Meanwhile, the appointment of his protégé and close confidant, Romahurmuziy, as Secretary-General goes against a party convention that the two top executive positions, Chairman and Secretary-General, should be shared by the traditionalist NU and modernist Parmusi factions. In the past, this arrangement has maintained a power balance between various Islamic factions within the party. The NU faction now controls the two most powerful positions as well as other influential positions. Nevertheless, Suryadharma rejects allegations of nepotism, pointing out that three out of four Deputy Chairs come from the Parmusi faction.

It may be due to this clientelistic style of making appointments that the central executive board and new positions have expanded dramatically without clarification on the nature of their roles. For example, the number of deputy chairpersons was increased from one to four. The party also created a new body, the Party Court, whose nine positions are filled by senior cadres and religious leaders. What exactly the court is supposed to do, however, was not made clear at the congress.

Organisational ambiguity and unclear divisions of responsibilities and power within the party structure have always been present in the PPP. However, the current party initiatives to regenerate the party leadership in the name of party consolidation may trigger a serious backlash within the party if seen as only benefitting a faction closely affiliated with the chairman. But given that the PPP – and Indonesian politics in general – remains based on clientelistic relations, it is not likely this vicious cycle of patronage politics will end in the foreseeable future.

A religious awakening?

At the ideological level, the PPP has pledged its commitment to Islam and reasserted its collective identity as an Islamic party. In the lead-up to the congress, it launched a new party vision, ‘Rumah Besar Umat Islam’ (The Islamic People’s House). This slogan represents the party’s aspiration to accommodate a wide spectrum of Muslim communities and defend Indonesia’s moderate Islamic heritage. The PPP’s Islam is locally rooted and differs from ‘Middle-Eastern’ variants of Islam favoured by the PKS and other more radical groups. As Lukman Hakim explains, it is this ‘universalistic Islam’ that the PPP wishes to uphold in multi-religious Indonesia. This approach, he argues, is more inclusive and recognises universal values such as human rights and equality. It is also hoped to be instrumental in bringing a wide spectrum of Muslim constituencies together into the PPP’s fold.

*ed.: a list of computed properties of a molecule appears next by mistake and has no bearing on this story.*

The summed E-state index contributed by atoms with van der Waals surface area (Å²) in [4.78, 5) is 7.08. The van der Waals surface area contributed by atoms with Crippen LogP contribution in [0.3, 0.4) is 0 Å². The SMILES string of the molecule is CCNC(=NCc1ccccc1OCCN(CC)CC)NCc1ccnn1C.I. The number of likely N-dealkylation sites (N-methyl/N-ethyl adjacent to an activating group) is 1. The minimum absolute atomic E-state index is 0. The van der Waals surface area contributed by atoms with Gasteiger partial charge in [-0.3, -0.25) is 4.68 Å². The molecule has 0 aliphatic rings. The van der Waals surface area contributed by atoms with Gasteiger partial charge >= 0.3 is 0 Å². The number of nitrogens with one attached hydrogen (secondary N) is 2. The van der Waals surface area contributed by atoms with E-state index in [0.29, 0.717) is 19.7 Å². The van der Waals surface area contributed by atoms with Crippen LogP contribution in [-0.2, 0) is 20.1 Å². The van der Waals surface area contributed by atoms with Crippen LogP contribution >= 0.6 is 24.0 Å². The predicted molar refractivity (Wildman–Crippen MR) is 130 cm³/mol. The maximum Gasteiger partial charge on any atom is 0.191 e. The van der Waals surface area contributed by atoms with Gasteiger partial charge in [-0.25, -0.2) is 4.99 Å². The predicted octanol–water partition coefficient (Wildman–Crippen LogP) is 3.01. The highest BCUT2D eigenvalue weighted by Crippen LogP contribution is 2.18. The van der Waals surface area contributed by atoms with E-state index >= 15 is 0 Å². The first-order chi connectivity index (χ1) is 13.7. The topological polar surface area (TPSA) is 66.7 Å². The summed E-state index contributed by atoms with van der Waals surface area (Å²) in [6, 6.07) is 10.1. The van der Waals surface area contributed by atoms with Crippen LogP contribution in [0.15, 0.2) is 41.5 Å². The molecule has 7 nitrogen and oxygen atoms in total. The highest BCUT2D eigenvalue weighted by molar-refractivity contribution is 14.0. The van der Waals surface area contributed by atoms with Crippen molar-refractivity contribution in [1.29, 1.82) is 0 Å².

The PPP’s reassertion of its Islamic identity goes hand in hand with its other survival strategy: recruiting more religious leaders into leadership positions at the grassroots in order to cultivate rural constituencies, especially in NU-dominated rural Java. At the Bandung congress, the PPP convened an assembly for religious leaders (ulama) from all over the archipelago and announced the formation of Syariah Councils at the provincial and district levels. Moreover, the party is trying to woo NU elites such as the former Chairman of NU, KH Hasyim Muzadi, and KH Syukron Ma’mun of the United NU Party (PPNUI) back into PPP, taking advantage of the fading fortunes of the National Awakening Party (PKB) and other religious parties connected with NU.

Suryadharma is in a strategically advantageous position to mobilise religious leaders and institutions, having served as Minister of Religious Affairs in the second Yudhoyono cabinet since 2009. Despite widespread criticism about his controversial remarks and his overall performance as a minister, he has managed to retain this position after the cabinet reshuffle in October 2011. Ever since assuming his cabinet post in one of Indonesia’s largest ministries, Suryadharma has utilised the privileges and patronage associated with this position to advance his and his party’s interests, especially those of the NU faction. Indeed, according to some government leaders and Indonesian observers, the ministry under Suryadharma is aggressively promoting NU (and Suryadharma’s own) interests, appointing and promoting individuals close to NU with the primary goal of extending state patronage to NU constituencies.

Prospects for 2014

Whether all these efforts will be enough to turn the party’s electoral fortunes around in the 2014 election remains to be seen. There can be little doubt that PPP elites are at least aware of the seriousness of the situation and they are determined to do whatever it takes to achieve political survival. But the growing dominance of Suryadharma and his faction within the party – along with his political use of the state apparatus and religious populism to build his own support base – are worrying signs for many observers, both inside and outside the party.

The PPP’s new vision, ‘Rumah Besar Umat Islam’, which represents a commitment to uphold moderate and inclusive Islam, is a positive and strategic way to change the party’s old and dull image. However, serious doubts remain as to whether the current party leadership is really prepared to put the ideas behind this vision into practice. In particular, the party chairman’s inclination to fuel rather than contain religious intolerance makes the slogan sound like an empty promise. It is hard to see how, in the absence of serious commitment,the PPP will attract a new generation of pious and politically ambitious Muslim men and women.

Kikue Hamayotsu (khamayotsu@niu.edu) is Assistant Professor in the Department of Political Science at Northern Illinois University.

 


Inside Indonesia 108: Apr-Jun 2012